Learning to Drive

Is that Gaelic I’m hearing?


My mom taught me. She cannot have enjoyed the experience. There was a lot of stopping and starting and sharp intakes of breath and murmured imprecations and sighs of relief. I heard every one of those sighs of relief. She also had the lovely habit of stomping her foot on the floor of the car on her side, the passenger side, although there was no brake pedal over there. She also had the startling habit of banging her hand on the dashboard on her side, the passenger side, even though I asked her several times to try to refrain from doing so, as it was unnerving to the driver to suddenly have his mom slamming one hand, and sometimes two, against the dashboard, with a resounding slap that did not bode well and ultimately, I felt, would damage the dashboard.

We started in the immediate neighborhood, and then slowly expanded our range to include most of our small town, but it is driving through the familiar streets that I remember best, because the experience was wholly different for me than it had been when running and bicycling through them; for one thing when I drove through the familiar streets with my mom, little kids sprinted back into their houses, and dogs retreated hurriedly away from the curb, and one time a squirrel with a smashed chestnut looked up, as I approached in the Fairlane at one mile per hour, and rather than offer the usual lewd and vulgar gesture, as squirrels usually did when I approached on my bicycle, this one actually, no kidding, fainted dead away, right there in the street by the nut, and I had to inch my way carefully around him or her, hardly scraping the parked cars at all.

My mom never did use foul and vituperative language when she taught me to drive, but she came awfully close, and more than once she said something sharply in another language than the American we used in the house. I asked my dad later what language this could have been and he said, memorably, your mother switches into Gaelic when she is aggrieved, annoyed, rattled, peeved, startled, furious, frustrated, despairing, enraged, frightened, terrified, vengeful, bellicose, belligerent, irritated, incensed, and infuriated. Probably it was Gaelic. You don’t want to know what she said. I know what she said. You don’t want to know what she said.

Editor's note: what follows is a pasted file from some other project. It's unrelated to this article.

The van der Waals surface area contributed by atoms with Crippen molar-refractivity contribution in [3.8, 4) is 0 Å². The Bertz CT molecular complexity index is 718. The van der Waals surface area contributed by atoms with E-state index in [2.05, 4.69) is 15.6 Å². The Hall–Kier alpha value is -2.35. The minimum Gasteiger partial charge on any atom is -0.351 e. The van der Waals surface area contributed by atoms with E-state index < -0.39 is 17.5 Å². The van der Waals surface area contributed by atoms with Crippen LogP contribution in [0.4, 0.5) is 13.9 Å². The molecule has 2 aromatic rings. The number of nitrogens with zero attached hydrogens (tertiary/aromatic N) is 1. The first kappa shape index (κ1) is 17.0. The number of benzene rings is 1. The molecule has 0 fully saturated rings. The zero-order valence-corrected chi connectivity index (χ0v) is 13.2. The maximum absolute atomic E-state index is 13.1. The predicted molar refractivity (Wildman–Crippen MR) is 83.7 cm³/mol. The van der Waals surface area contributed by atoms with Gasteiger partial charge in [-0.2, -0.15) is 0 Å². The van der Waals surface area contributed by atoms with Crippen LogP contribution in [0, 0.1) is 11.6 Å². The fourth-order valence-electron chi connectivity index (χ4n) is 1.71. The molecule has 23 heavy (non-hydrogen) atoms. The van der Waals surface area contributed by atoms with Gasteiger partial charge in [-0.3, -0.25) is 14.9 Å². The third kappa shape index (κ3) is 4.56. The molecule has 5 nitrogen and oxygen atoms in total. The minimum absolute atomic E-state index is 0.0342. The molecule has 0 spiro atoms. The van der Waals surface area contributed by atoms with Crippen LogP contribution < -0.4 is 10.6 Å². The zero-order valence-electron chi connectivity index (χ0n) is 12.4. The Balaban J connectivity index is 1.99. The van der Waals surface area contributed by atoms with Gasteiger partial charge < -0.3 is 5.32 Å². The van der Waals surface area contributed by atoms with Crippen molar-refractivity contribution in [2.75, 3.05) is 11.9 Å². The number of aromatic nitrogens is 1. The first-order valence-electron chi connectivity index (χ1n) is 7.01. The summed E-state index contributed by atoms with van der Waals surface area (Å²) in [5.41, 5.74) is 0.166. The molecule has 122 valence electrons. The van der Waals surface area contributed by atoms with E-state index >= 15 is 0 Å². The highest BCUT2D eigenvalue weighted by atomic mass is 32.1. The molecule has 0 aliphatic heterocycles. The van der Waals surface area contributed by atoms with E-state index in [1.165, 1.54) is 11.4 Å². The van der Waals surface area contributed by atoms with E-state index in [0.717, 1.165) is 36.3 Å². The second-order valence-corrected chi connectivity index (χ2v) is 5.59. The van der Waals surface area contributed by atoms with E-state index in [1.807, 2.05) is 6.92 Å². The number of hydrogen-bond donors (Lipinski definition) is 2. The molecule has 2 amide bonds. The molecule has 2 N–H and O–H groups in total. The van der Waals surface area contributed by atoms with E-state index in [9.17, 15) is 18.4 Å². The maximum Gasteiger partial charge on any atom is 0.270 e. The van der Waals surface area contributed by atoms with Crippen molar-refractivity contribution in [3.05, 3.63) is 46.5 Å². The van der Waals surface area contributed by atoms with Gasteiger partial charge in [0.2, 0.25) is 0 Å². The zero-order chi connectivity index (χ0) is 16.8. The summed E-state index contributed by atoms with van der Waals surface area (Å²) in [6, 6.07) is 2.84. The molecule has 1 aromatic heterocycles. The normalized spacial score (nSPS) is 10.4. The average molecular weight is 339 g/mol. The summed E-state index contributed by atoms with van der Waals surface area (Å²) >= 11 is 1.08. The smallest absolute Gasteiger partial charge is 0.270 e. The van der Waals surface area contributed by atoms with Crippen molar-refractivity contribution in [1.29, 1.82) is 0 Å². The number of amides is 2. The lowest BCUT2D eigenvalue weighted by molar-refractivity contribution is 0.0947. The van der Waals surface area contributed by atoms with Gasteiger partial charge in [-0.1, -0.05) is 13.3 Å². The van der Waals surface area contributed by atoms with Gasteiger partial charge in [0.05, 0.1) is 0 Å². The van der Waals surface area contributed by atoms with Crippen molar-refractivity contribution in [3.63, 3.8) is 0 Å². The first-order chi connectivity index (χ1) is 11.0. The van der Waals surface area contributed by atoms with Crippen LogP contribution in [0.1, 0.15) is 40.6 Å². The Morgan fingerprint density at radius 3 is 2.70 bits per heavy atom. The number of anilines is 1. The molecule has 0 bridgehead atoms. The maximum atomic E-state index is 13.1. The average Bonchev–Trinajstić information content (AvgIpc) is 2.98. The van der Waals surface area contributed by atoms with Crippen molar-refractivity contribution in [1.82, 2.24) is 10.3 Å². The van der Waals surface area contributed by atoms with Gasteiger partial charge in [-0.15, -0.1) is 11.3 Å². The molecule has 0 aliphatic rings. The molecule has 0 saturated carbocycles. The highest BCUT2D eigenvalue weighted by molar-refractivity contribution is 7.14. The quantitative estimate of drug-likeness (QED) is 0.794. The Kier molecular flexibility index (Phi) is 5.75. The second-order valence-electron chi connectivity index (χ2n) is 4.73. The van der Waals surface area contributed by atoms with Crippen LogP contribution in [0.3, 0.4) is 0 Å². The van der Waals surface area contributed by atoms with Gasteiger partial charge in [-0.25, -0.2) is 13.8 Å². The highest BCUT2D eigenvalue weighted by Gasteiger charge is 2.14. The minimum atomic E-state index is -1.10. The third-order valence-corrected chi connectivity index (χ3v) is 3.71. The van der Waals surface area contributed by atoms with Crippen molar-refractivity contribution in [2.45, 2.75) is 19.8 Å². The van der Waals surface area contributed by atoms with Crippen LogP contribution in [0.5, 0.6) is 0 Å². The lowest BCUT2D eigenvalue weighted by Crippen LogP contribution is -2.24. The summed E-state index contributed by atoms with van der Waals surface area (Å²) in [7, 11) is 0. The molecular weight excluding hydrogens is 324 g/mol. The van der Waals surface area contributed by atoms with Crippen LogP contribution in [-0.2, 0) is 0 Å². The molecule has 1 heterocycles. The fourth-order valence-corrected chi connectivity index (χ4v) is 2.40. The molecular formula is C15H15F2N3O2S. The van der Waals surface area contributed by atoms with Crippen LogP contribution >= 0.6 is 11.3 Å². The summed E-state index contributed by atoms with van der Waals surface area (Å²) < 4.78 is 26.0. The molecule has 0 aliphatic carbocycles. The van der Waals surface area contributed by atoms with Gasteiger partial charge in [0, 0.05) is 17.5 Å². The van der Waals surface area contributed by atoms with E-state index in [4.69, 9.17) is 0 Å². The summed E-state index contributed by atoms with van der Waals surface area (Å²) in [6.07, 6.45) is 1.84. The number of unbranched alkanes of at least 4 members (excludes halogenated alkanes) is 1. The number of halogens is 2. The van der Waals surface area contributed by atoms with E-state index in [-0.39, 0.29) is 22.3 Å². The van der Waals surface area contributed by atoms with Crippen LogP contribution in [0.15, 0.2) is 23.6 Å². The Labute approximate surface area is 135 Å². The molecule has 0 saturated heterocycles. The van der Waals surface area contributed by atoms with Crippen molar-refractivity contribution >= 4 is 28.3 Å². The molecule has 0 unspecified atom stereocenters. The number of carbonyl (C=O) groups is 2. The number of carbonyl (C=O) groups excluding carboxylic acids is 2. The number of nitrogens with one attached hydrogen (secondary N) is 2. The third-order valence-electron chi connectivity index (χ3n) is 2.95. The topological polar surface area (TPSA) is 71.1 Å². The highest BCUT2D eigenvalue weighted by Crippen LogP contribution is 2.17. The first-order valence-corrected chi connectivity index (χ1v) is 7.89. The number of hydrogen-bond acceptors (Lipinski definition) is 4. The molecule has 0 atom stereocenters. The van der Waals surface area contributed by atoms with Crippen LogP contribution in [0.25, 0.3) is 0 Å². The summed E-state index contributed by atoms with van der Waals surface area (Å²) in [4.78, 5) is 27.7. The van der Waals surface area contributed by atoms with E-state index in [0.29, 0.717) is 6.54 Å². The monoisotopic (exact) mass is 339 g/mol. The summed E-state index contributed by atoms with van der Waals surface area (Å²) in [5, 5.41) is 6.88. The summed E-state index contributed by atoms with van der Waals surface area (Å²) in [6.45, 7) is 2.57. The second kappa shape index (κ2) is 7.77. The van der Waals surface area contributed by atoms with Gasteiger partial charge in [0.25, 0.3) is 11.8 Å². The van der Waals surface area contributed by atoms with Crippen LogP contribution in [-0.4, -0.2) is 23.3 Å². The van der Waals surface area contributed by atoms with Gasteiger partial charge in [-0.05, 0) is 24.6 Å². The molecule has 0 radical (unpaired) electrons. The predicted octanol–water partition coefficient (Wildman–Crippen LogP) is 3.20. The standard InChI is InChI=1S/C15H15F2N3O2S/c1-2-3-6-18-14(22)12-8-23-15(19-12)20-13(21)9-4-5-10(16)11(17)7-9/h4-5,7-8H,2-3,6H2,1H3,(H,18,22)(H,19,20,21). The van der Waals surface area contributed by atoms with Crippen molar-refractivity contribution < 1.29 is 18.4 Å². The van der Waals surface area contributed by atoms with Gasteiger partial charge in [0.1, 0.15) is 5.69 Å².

The nadir of my experience learning to drive with my mother was the time I zoomed right through a yellow light at an intersection that had eight lanes feeding into it, and my mother gasped and said something sharply in this other language, and I realized that I had done wrong, so before I got all the way across the intersection I stopped, and backed up, through whizzing traffic in several directions, until we were back where I should have stopped when the light turned yellow. I was proud of myself that I had fixed the problem I had caused, and I turned to look at my mom. She was sitting quietly, with her hands in her lap. It seemed to me that I must have been improving significantly as a driver if she was not glaring, and not saying anything sharply in another language, and not banging furiously on the dashboard with both hands, and not pumping the nonexistent brake pedal on her side of the car, and I felt proud. When the light turned green I accelerated slowly across the intersection, keeping an eye out for cars in all directions, and we headed home.

Permission required for reprinting, reproducing, or other uses.

Brian Doyle, an essayist and novelist, died on May 27, 2017. To read Epiphanies, his longtime blog for the Scholar, please go here.


Please enter a valid email address
That address is already in use
The security code entered was incorrect
Thanks for signing up